So what is a hop profile? It’s a difficult question since there are so many varieties of hops (a discussion for a later post). But in general, hops can make a beer taste floral, grassy, citrusy (probably not a word, but you get the idea), and above all else…bitter. Serving as a bittering agent is the key purpose of hops now that modern refrigeration has made the preservation of beer fairly easy. Aleheads got a kick out of those old Keystone commercials that mocked “bitter beers” since that bitter flavor is a key component to almost every style of beer. Of course, no one has ever argued that Keystone is a quality beverage. I always imagined that the Keystone brewery consisted of a bunch of guys sitting around drinking decent-quality lagers. Then, when they were good and drunk, they all pissed into empty bottles. Finally, they slapped a label on the bottles and sold their urine to the unsuspecting public as Keystone (which I always believed was an abbreviation for Kidneystone since there must have been a few rolling around in there considering the amount of piss).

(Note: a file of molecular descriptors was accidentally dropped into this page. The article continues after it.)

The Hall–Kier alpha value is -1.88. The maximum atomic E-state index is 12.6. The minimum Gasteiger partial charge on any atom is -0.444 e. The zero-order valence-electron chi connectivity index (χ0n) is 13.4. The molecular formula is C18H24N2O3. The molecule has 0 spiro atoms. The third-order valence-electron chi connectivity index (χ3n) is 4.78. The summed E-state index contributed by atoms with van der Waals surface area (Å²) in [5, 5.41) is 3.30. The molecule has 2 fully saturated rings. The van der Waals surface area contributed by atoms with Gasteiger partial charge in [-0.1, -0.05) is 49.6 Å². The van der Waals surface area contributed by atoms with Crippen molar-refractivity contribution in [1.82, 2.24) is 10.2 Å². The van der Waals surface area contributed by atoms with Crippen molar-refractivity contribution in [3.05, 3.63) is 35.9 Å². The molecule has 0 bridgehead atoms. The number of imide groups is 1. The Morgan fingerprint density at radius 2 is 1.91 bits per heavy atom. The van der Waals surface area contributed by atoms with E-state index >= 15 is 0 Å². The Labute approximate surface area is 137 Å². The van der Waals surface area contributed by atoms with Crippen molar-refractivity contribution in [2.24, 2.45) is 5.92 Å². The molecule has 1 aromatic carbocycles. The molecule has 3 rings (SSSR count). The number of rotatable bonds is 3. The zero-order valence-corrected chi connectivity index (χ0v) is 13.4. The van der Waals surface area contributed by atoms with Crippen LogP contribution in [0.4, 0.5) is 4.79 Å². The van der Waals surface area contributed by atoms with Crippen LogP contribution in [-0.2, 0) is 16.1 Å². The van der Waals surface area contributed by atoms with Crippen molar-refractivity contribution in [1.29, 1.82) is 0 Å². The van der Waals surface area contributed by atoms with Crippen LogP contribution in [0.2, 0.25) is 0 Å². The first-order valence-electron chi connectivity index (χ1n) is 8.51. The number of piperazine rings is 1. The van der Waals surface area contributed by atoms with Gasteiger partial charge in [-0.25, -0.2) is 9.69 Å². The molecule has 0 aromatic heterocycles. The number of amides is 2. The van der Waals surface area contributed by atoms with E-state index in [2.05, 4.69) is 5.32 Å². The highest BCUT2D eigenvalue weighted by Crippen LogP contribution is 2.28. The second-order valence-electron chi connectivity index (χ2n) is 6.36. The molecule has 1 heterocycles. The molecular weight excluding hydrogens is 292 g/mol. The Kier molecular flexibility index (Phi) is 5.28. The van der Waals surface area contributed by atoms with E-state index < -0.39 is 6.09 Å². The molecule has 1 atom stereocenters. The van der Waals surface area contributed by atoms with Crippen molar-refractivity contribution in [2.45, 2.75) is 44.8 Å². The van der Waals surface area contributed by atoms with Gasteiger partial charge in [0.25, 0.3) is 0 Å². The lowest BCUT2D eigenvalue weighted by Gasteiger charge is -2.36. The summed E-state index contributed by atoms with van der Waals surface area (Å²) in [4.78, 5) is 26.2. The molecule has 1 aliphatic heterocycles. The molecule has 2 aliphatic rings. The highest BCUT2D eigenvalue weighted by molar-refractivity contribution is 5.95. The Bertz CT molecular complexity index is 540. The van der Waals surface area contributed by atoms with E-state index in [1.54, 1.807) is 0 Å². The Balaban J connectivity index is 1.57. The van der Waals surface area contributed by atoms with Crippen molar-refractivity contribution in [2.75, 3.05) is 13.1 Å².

What has been amazing in recent years is that breweries, particularly American breweries, have begun taking the use of hops in their beers to an extreme. Beers like Victory Hop Wallop, Moylans Hopsickle, and Dogfish Head 120 Minute IPA all kick the drinker in the teeth with their overwhelming floral bitterness. In general, complexity and subtlety are the hallmarks of a good beer, so why has maximizing such a dominant flavor come to define modern craft beer? Two reasons: